a. coating the exposed surfaces of said seeds with 0.l 5 parts by weight, per parts by weight of said seeds, of a flowable free isocyanate-containing liquid prepolymer dissolved in up to 4 parts by weight, per part of said prepolymer, of a liquid organic solvent, said prepolymer being capable of being cured with water in place on the exposed surfaces of said seeds to a water permeable solid polyurethane film insoluble and indispersible in water;
b. adding to said prepolymer an amount of liquid water in excess of the amount needed to provide an NCO/H ratio of less than 1;
c. coating onto the coated seeds produced by steps (a) and (b) at least 10 parts by weight, per 100 parts by weight of said seeds, of a particulate mass comprising an agent for treatment for soil conditions,
(1. said step (c) being commenced before a fully cured polyurethane has been obtained from said prepolymer and said water, but while the partially cured polyurethane is in a tacky, semi-solid state.
2. A method according to claim 1 wherein said step (b) is commenced prior to said step (a), but wherein step (a) is commenced before the prepolymer is converted to a gel by the liquid water.
3. A method according to claim 1 wherein said particulate mass consists essentially of calcium carbonate particles, the major amount of which are less than I50 microns in size.
4. Method of preparing plant seeds with a multiple coating comprising the steps of:
a. feeding said seeds to a coating zone,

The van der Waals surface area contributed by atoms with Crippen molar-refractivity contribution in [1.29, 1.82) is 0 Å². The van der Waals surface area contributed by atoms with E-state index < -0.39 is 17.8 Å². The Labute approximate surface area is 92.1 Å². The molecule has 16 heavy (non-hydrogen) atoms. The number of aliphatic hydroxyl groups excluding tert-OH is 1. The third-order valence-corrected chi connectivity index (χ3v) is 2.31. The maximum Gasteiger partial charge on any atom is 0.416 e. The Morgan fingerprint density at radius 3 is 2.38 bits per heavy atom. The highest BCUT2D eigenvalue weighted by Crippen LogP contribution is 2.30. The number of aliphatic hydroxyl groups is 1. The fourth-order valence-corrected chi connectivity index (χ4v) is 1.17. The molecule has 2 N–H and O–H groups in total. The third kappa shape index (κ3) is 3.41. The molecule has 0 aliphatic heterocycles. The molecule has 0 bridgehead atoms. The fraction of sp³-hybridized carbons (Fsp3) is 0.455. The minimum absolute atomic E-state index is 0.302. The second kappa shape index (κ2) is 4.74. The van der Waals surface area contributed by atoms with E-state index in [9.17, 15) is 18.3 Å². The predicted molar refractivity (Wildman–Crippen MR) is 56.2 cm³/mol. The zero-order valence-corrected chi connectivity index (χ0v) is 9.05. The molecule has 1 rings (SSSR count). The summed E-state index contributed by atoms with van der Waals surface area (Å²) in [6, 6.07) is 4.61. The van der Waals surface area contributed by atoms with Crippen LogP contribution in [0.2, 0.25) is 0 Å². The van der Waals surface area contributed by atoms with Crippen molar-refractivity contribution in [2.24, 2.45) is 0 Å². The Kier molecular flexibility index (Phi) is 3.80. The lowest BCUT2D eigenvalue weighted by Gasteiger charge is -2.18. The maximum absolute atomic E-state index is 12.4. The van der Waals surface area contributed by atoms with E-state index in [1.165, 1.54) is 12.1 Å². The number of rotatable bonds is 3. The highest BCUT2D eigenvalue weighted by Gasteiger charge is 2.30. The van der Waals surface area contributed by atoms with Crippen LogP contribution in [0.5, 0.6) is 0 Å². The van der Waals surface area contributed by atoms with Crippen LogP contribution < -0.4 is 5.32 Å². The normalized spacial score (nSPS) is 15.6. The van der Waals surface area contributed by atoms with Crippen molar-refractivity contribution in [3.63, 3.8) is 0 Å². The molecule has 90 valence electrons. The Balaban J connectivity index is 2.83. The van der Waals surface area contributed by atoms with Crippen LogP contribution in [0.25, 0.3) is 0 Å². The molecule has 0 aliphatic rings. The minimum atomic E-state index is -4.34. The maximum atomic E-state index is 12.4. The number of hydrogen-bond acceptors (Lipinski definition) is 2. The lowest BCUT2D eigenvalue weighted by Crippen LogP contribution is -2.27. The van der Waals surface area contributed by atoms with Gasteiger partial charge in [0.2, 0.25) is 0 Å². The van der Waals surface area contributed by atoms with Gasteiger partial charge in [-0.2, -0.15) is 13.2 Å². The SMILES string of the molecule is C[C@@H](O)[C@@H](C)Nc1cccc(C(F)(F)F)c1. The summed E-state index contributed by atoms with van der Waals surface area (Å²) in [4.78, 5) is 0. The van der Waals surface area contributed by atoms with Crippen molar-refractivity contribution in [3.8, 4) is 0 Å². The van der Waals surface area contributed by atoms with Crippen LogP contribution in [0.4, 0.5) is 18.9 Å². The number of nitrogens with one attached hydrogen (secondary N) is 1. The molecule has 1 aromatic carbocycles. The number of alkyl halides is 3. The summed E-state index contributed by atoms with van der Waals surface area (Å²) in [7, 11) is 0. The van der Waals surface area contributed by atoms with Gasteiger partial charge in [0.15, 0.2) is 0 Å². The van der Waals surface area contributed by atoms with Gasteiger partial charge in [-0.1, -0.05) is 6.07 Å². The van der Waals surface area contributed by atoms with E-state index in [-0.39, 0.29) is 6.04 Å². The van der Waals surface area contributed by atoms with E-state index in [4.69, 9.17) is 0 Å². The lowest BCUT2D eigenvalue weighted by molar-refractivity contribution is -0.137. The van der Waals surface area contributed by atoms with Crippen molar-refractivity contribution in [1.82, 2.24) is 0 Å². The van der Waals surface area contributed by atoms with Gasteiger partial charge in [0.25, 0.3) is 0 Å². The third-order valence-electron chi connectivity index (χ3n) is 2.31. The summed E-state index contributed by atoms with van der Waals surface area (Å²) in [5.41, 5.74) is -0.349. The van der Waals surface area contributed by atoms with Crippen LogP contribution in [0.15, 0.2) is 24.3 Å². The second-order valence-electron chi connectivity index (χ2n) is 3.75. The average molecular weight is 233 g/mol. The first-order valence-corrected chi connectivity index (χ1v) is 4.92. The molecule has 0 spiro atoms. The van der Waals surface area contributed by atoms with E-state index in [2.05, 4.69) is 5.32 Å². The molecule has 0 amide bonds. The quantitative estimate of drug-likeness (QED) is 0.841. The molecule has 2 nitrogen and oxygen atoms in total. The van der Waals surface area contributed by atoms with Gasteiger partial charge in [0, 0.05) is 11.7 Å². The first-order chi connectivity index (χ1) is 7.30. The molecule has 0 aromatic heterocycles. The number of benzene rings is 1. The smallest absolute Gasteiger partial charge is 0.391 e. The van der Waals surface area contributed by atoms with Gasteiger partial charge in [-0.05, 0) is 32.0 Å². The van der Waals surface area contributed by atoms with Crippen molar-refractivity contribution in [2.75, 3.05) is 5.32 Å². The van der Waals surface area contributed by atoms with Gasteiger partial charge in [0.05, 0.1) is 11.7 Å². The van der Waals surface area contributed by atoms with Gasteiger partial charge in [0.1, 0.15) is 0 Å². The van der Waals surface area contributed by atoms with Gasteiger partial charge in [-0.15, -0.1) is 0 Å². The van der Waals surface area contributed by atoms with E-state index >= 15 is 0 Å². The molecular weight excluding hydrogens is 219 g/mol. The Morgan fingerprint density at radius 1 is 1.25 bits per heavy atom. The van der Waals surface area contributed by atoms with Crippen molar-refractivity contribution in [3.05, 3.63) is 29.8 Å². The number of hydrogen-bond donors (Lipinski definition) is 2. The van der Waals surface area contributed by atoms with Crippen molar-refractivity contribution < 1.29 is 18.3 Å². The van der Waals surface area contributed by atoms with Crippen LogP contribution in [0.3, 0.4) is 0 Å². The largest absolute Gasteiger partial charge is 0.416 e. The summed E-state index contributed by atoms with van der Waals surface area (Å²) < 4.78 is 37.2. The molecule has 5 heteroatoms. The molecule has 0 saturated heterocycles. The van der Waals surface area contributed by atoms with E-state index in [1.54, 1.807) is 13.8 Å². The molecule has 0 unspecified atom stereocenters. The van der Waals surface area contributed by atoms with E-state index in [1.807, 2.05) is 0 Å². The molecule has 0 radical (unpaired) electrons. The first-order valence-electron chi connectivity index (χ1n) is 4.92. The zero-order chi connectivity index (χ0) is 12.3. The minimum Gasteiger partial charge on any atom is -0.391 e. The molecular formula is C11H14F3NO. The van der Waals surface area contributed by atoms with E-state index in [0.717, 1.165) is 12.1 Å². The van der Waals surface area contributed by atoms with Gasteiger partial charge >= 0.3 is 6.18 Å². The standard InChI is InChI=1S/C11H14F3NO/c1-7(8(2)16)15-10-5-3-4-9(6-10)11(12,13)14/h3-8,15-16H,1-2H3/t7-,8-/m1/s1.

b. while said seeds are in said coating zone,
1. applying to said seeds a first coating, consisting essentially of a liquid prepolymer capable of being cured to a solid resin in place on the exposed surfaces of said seeds, by contacting said seeds with 0.l5 parts by weight, per 100 parts by weight of said seeds, of said liquid prepolymer dissolved in up to 4 parts by weight, per part of said prepolymer, of an inert liquid organic solvent, and
2. adding to said liquid prepolymer an amount of prepolymer curing agent sufficient to convert said liquid prepolymer to a water permeable, water insoluble resin;
c. before the conversion from liquid prepolymer to said water insoluble resin is completed, contacting the thus-coated seeds with I0 to 30 parts by weight, per lOO parts by weight of said seed, of a particulate mass comprising discrete calcium carbonate particles, the major amount of said particles being smaller than microns, until individual seeds are provided with an adherent outer layer of said discrete particles, and